HOOVER: Yes, I mean, Fox -- that show, Tucker's show is deliberately doing that. It's not universally done across the board at Fox, but the truth is, Jim, I condemn and can't stand what Tucker is doing, but Tucker is the least of it. Most Republican primary voters aren't watching Fox News anymore.

They're on OAN. They're on Newsmax. They're on other channels that definitely aren't showing him. And I was with a Republican member of the House of Representatives this week who told me her -- the most traction she gets from her voters is from those channels, the other ones, not Fox, and Facebook. All right. So, I know Fox is in the wrong here, but its way worse than just one network.

AVLON: But it's created the ecosystem, right. And that's why, look, you know, we need to take this seriously right now, you know. Congress needs to pass the Electoral Count Act. There needs to be accountability through the January 6th commission to hold rioters accountable and end any members of Congress who played footsie with this stuff. There needs to be accountability that leaves a mark. Otherwise, we will have this again, and we need to take steps to stop the next one, now.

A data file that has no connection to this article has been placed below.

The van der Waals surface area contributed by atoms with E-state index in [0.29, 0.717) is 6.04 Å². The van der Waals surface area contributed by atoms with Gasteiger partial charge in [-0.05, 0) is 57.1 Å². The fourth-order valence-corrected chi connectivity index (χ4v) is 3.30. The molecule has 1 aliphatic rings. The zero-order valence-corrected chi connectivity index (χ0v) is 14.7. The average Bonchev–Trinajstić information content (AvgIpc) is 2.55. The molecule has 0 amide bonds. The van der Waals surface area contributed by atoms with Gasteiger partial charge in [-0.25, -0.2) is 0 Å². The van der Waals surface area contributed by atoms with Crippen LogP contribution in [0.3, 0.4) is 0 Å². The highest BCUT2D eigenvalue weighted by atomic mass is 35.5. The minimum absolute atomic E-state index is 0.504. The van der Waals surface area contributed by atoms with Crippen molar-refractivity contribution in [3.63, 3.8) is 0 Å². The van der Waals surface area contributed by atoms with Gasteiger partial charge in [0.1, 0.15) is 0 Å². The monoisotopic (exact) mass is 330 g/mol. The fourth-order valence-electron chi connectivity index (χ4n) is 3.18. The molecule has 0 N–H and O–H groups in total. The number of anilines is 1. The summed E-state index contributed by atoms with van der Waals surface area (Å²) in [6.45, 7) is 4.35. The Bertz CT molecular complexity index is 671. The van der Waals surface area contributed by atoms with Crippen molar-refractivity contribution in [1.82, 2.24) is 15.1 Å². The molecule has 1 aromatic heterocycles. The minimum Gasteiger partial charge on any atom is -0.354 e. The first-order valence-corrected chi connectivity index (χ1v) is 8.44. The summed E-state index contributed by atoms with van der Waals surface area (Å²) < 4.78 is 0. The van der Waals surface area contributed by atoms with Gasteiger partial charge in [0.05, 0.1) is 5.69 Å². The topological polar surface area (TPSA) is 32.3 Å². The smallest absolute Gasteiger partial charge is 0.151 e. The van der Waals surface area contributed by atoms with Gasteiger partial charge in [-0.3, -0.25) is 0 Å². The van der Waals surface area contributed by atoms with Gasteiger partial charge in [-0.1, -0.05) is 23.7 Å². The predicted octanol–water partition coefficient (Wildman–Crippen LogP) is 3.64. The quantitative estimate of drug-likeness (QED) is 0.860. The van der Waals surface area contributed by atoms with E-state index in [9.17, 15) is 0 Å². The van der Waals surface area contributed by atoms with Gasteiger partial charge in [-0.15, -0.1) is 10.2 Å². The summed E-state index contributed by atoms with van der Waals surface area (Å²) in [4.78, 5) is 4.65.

ACOSTA: Yes. And I just have the feeling that we're just letting these police officers down, you know. If they were harmed in this way in any other setting, if it wasn't an insurrection, if it had nothing to do with the -- and you just had a bunch of cops brutalized and attacked and some of them, you know, dying as a result of it, we would all be on the same team wanting the perpetrators to be brought to justice and have the books thrown at them. And in this case, you know, we're on opposite sides and it is just so damn frustrating.

HOOVER: Frankly, it was because of their heroism that that day wasn't worse, that no member of Congress or senator was hurt. I mean, that's what's so extraordinary about it.


ACOSTA: Yes. Well, that's why our hats are off to them for their bravery. And thanks so much, guys for coming on and talking about it with us. We appreciate it. John Avlon, Margaret Hoover, great to talk to you as always. Give us something to think about. Appreciate it.